The "Uncle Tom," the "Mammy" and the "pickaninnies" are all racial stereotypes commonly used from the pre-Civil War era until the start of the Civil Rights Movement in the 1960s. The Emmy-winning documentary "Ethnic Notions" directed by the late Marlon Riggs examines these and more anti-Black stereotypes that permeated popular culture and were perpetuated by mass media.
The Luther College Diversity Center is sponsoring a showing of the documentary at 7 p.m. Sunday, Nov. 12, in the Mott Borlaug Room on the first floor of Dahl Centennial Union on the Luther campus. Novian Whitsitt, Luther professor of Africana studies and English, will facilitate a discussion following the screening. Both the film and the discussion are open to the public with no charge for admission.
The event is intended to provide context before the "Hateful Things" exhibit, which opens Feb. 12, 2018, on the Luther campus. "Hateful Things" will bring to campus relics from Ferris State University's Jim Crow Museum of Racist Memorabilia. The anti-Black, racist pieces are accompanied by panels explaining their historical and cultural significance.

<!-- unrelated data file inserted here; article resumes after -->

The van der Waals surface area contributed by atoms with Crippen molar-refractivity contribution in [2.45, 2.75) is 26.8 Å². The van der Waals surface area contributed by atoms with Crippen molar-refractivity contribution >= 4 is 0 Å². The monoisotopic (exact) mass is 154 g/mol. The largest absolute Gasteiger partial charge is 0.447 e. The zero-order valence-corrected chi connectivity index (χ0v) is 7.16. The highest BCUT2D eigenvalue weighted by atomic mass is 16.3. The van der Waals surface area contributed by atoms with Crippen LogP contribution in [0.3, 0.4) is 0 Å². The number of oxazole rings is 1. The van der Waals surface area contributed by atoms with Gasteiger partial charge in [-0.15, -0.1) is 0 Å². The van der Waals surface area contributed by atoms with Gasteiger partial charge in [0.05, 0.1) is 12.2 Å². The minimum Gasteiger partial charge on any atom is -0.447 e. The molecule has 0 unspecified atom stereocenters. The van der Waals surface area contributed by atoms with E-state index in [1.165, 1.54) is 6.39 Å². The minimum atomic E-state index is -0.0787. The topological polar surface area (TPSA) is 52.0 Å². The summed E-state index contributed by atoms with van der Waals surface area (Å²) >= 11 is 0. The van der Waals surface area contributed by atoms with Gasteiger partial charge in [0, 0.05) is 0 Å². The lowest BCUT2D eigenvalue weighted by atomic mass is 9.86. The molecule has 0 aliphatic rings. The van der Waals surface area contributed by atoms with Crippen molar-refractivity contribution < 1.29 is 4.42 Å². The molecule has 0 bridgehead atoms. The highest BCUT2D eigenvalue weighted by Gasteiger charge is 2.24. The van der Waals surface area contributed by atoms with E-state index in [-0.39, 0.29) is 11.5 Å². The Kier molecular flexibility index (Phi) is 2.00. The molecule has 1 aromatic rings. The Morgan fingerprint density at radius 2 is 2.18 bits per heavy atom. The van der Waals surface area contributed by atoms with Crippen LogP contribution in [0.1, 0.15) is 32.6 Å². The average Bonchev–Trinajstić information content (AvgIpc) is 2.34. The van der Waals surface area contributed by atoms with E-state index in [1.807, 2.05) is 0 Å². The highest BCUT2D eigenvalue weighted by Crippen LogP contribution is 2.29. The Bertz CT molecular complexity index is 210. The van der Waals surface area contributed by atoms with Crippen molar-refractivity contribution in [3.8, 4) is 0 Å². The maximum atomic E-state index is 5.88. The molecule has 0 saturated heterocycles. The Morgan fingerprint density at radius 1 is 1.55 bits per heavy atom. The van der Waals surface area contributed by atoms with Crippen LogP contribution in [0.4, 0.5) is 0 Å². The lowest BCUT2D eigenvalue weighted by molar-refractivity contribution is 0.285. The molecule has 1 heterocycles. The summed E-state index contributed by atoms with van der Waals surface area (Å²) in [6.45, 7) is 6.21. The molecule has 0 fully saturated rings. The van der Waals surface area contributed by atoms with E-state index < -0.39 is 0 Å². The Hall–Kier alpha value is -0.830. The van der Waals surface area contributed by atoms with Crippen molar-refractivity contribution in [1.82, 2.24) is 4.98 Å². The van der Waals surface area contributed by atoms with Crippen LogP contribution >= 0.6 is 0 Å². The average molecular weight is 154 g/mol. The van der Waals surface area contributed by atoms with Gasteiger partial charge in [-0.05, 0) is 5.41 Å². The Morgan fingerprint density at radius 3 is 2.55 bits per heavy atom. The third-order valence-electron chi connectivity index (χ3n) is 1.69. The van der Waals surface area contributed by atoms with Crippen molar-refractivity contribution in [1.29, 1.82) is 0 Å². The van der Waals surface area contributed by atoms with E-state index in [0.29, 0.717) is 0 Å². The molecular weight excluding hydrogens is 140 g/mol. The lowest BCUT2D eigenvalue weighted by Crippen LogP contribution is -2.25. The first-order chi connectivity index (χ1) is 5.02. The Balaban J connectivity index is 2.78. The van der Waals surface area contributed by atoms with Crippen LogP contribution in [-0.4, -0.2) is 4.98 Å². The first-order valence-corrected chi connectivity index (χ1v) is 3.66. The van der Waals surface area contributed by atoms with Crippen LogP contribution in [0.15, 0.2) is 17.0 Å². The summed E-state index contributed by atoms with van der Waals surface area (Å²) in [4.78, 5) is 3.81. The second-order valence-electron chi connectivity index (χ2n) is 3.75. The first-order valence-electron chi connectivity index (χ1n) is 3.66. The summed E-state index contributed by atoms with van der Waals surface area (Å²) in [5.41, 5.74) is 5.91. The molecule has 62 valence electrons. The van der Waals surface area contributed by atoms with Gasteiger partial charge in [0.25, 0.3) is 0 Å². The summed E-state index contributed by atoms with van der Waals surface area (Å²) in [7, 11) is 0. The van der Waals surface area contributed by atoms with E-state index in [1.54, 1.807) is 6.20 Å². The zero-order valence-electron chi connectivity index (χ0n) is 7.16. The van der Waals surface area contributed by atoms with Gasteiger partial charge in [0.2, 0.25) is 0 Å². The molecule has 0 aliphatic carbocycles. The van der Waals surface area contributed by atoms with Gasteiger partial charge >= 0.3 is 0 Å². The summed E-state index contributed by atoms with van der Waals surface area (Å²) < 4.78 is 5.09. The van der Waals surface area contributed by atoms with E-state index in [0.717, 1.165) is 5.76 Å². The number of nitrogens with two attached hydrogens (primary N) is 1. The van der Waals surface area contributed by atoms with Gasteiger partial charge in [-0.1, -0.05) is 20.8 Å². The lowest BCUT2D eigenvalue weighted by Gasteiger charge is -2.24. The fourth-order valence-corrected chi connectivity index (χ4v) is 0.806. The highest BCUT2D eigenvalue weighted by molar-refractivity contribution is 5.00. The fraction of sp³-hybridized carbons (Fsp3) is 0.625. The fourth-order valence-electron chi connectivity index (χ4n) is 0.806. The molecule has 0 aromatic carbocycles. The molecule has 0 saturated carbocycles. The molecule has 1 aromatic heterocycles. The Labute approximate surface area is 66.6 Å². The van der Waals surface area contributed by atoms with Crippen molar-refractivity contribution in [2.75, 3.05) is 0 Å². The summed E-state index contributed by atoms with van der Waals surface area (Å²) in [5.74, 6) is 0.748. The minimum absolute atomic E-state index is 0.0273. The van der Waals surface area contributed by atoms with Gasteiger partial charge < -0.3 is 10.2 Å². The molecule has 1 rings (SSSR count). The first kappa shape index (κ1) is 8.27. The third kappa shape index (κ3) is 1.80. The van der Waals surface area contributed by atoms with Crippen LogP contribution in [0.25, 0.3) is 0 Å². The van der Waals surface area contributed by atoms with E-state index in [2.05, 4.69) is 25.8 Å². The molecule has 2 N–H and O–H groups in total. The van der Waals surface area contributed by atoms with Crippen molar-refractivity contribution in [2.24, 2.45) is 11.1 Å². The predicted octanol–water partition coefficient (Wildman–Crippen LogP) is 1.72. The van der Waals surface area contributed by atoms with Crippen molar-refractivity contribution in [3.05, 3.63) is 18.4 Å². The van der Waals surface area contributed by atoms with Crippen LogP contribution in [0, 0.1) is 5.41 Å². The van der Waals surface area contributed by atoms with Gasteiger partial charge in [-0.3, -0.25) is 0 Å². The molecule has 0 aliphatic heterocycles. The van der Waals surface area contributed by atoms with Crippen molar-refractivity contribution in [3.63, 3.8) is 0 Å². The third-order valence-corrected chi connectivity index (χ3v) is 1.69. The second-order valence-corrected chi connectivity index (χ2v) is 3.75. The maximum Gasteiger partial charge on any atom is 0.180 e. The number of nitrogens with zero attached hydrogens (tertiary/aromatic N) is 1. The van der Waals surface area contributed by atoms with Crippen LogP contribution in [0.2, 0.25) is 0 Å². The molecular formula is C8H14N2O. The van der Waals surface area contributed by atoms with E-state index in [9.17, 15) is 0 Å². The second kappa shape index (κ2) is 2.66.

"Ethnic Notions" is a 1987 documentary that shows the stereotypes depicted of the African American community and the impact the mass media had on perpetrating the stereotypes. It uses cartoons, films, songs, advertisements, children's rhymes and other memorabilia to show how the stereotypes were characterized and the consequences those depictions had. The film was directed by Marlon Riggs with narration by Esther Rolle. It went on to win an Emmy for Best Documentary.
Whitsitt joined the Luther faculty in 1999. He holds a master's degree in Africana Studies from UCLA, and master's and doctoral degrees in African languages and literature from the University of Wisconsin-Madison. Most recently, Whitsitt's research has focused on African-American slave narratives, the constructions of black womanhood by female slaves and gendered dimensions of slave agency.
A national liberal arts college with an enrollment of 2,050, Luther offers an academic curriculum that leads to the Bachelor of Arts degree in more than 60 majors and pre-professional programs. For more information about Luther visit the college's website: http://www.luther.edu.